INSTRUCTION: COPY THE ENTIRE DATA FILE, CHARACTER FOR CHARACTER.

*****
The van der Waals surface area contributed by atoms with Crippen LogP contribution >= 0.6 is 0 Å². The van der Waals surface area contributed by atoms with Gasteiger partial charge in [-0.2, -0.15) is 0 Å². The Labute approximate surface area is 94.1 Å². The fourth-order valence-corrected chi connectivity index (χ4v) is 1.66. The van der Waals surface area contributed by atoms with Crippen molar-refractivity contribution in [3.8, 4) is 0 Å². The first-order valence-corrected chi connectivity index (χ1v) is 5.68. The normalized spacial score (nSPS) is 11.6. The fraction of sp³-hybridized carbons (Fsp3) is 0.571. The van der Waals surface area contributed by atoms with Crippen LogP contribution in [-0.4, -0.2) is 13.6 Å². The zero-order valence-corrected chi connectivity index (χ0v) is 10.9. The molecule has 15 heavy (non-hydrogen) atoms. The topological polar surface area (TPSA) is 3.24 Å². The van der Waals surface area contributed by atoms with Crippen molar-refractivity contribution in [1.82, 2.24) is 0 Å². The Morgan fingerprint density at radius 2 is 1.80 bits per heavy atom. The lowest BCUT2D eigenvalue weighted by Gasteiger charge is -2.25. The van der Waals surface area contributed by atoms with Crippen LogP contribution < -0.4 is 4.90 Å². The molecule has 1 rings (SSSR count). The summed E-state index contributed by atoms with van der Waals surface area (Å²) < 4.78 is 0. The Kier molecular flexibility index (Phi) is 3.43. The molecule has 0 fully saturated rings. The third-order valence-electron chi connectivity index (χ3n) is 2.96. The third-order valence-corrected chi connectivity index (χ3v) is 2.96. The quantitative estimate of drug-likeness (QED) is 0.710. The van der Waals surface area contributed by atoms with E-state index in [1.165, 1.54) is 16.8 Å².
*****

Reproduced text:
The van der Waals surface area contributed by atoms with Crippen LogP contribution >= 0.6 is 0 Å². The van der Waals surface area contributed by atoms with Gasteiger partial charge in [-0.2, -0.15) is 0 Å². The Labute approximate surface area is 94.1 Å². The fourth-order valence-corrected chi connectivity index (χ4v) is 1.66. The van der Waals surface area contributed by atoms with Crippen molar-refractivity contribution in [3.8, 4) is 0 Å². The first-order valence-corrected chi connectivity index (χ1v) is 5.68. The normalized spacial score (nSPS) is 11.6. The fraction of sp³-hybridized carbons (Fsp3) is 0.571. The van der Waals surface area contributed by atoms with Crippen LogP contribution in [-0.4, -0.2) is 13.6 Å². The zero-order valence-corrected chi connectivity index (χ0v) is 10.9. The molecule has 15 heavy (non-hydrogen) atoms. The topological polar surface area (TPSA) is 3.24 Å². The van der Waals surface area contributed by atoms with Crippen molar-refractivity contribution in [1.82, 2.24) is 0 Å². The Morgan fingerprint density at radius 2 is 1.80 bits per heavy atom. The lowest BCUT2D eigenvalue weighted by Gasteiger charge is -2.25. The van der Waals surface area contributed by atoms with Crippen LogP contribution < -0.4 is 4.90 Å². The molecule has 1 rings (SSSR count). The summed E-state index contributed by atoms with van der Waals surface area (Å²) < 4.78 is 0. The Kier molecular flexibility index (Phi) is 3.43. The molecule has 0 fully saturated rings. The third-order valence-electron chi connectivity index (χ3n) is 2.96. The third-order valence-corrected chi connectivity index (χ3v) is 2.96. The quantitative estimate of drug-likeness (QED) is 0.710. The van der Waals surface area contributed by atoms with E-state index in [1.165, 1.54) is 16.8 Å².